The Wikipedia definition of BYOD (Bring Your Own Device) is "The recent trend of employees bringing personally owned mobile devices to their place of work, and using those devices to access privileged company resources such as email, file servers and databases. Some prefer the term Bring Your Own Technology (BYOT), because it is a broader description [that] not only covers the hardware device[s], but also the software used on the device."
This phenomenon is not unique to healthcare. In one recent study, Cisco found that 95 percent of surveyed companies allow BYODs in the workplace. It also revealed that 76 percent said BYOD was both somewhat or extremely positive for their companies and challenging for their IT departments.
Healthcare, however, because of regulatory issues including HIPAA as well as patient safety concerns, presents unique challenges in this regard. A recent HIMSS survey of hospital executives found that 85 percent of 130 hospitals embrace BYOD; 83 percent support the use of Apple iPads on the network; 58 percent currently or plan to use desktop virtualization solutions for hospital app use; 45 percent said they would use either homegrown or third-party apps; and 60 percent are supporting mobile EHR apps.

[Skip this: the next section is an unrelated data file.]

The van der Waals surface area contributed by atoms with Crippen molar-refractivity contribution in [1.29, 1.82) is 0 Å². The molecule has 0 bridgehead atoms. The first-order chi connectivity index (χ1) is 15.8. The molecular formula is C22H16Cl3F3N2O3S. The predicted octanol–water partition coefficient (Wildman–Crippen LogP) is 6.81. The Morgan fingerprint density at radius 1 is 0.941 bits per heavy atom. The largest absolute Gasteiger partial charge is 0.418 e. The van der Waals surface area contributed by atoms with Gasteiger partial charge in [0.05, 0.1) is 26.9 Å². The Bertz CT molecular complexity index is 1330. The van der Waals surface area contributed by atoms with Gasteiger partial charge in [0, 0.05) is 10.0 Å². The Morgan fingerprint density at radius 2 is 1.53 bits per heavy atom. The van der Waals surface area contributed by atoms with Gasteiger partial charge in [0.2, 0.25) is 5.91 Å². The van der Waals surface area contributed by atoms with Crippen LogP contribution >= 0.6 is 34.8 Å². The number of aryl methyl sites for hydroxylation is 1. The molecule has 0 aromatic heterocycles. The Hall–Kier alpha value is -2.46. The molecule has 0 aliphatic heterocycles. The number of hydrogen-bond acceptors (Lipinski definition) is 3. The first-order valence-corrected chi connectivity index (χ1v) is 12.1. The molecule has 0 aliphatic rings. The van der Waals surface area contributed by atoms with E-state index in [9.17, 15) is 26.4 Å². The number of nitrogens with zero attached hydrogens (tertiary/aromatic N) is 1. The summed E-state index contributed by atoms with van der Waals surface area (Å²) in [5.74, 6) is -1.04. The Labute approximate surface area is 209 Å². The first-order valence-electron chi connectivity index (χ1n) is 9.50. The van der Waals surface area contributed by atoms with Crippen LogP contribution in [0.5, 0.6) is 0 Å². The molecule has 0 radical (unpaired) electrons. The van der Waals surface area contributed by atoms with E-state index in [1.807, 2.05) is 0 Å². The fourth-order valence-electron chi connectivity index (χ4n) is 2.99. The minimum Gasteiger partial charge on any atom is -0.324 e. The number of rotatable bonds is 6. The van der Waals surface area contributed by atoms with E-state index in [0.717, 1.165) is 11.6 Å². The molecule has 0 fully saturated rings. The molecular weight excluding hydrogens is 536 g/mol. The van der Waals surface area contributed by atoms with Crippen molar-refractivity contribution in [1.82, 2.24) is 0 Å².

A majority of nurses, physicians, medical students and others use mobile devices for professional reasons, mainly as educational resources. Younger healthcare providers are using medical apps at a faster rate than older ones; however, the vast majority of physicians use smart phones even without using mobile apps, which present BYOD issues just the same. Mobile apps will become an increasing source of medical education, office and hospital management, and patient evaluation and treatment.
An excellent recent review of issues involved in BYOD highlights companies such as IBM and Sybase, which address the issue with proprietary software support. Most medical offices and institutions cannot provide this kind of support. Other ways of dealing with the BYOD problem are necessary. Earlier this year, the West Wireless Health Institute established the West Wireless Health Council to address the issue of BYOD. The result has been the remarkable creation of a medical-grade wireless open framework, which essentially creates a utility out of wireless. The technology is in pilot testing and has the potential to solve the BYOD problem at no cost.
While BYOD presents many challenges unique to healthcare, the increasing importance of mobile devices is clear. Patient confidence in healthcare hinges significantly on the faith the public has in the security of healthcare IT tools of any sort. We must confront this big elephant in the room, and quickly. The rate of adoption of medical apps, the expansion of healthcare IT connectivity and the rapidly increasing amount of data being produced mandate it.